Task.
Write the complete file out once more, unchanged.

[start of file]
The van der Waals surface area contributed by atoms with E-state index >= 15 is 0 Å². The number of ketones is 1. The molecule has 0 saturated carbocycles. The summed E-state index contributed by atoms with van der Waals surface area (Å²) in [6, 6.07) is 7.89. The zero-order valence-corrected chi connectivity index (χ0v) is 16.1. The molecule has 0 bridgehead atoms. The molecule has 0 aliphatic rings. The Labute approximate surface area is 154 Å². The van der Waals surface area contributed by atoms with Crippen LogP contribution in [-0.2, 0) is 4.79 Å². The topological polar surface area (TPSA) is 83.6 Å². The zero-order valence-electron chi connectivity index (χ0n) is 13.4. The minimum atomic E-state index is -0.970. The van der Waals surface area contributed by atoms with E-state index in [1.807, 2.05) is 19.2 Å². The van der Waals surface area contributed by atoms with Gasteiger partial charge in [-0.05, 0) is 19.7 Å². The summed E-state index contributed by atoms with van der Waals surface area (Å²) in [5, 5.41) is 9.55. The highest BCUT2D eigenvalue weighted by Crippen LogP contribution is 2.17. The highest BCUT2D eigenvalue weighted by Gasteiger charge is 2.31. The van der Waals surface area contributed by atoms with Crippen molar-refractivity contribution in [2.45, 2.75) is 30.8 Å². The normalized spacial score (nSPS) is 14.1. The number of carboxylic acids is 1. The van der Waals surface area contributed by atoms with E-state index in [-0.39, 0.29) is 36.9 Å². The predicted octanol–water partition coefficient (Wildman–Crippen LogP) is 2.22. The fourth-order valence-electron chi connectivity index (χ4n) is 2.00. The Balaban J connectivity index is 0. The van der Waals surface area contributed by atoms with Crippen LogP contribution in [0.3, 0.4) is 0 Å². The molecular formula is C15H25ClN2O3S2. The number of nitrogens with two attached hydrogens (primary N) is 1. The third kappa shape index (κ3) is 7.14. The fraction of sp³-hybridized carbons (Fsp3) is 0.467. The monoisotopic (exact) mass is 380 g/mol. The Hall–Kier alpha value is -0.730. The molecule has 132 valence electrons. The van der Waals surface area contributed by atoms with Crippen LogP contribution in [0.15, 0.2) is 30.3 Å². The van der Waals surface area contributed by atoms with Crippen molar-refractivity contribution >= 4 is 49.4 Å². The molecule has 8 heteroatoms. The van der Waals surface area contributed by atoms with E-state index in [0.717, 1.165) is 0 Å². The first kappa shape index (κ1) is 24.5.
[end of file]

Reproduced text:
The van der Waals surface area contributed by atoms with E-state index >= 15 is 0 Å². The number of ketones is 1. The molecule has 0 saturated carbocycles. The summed E-state index contributed by atoms with van der Waals surface area (Å²) in [6, 6.07) is 7.89. The zero-order valence-corrected chi connectivity index (χ0v) is 16.1. The molecule has 0 bridgehead atoms. The molecule has 0 aliphatic rings. The Labute approximate surface area is 154 Å². The van der Waals surface area contributed by atoms with Crippen LogP contribution in [-0.2, 0) is 4.79 Å². The topological polar surface area (TPSA) is 83.6 Å². The zero-order valence-electron chi connectivity index (χ0n) is 13.4. The minimum atomic E-state index is -0.970. The van der Waals surface area contributed by atoms with E-state index in [1.807, 2.05) is 19.2 Å². The van der Waals surface area contributed by atoms with Gasteiger partial charge in [-0.05, 0) is 19.7 Å². The summed E-state index contributed by atoms with van der Waals surface area (Å²) in [5, 5.41) is 9.55. The highest BCUT2D eigenvalue weighted by Crippen LogP contribution is 2.17. The highest BCUT2D eigenvalue weighted by Gasteiger charge is 2.31. The van der Waals surface area contributed by atoms with Crippen molar-refractivity contribution in [2.45, 2.75) is 30.8 Å². The normalized spacial score (nSPS) is 14.1. The number of carboxylic acids is 1. The van der Waals surface area contributed by atoms with E-state index in [-0.39, 0.29) is 36.9 Å². The predicted octanol–water partition coefficient (Wildman–Crippen LogP) is 2.22. The fourth-order valence-electron chi connectivity index (χ4n) is 2.00. The Balaban J connectivity index is 0. The van der Waals surface area contributed by atoms with Crippen LogP contribution in [0.3, 0.4) is 0 Å². The molecular formula is C15H25ClN2O3S2. The number of nitrogens with two attached hydrogens (primary N) is 1. The third kappa shape index (κ3) is 7.14. The fraction of sp³-hybridized carbons (Fsp3) is 0.467. The monoisotopic (exact) mass is 380 g/mol. The Hall–Kier alpha value is -0.730. The molecule has 132 valence electrons. The van der Waals surface area contributed by atoms with Crippen LogP contribution in [0.15, 0.2) is 30.3 Å². The van der Waals surface area contributed by atoms with Crippen molar-refractivity contribution >= 4 is 49.4 Å². The molecule has 8 heteroatoms. The van der Waals surface area contributed by atoms with E-state index in [0.717, 1.165) is 0 Å². The first kappa shape index (κ1) is 24.5.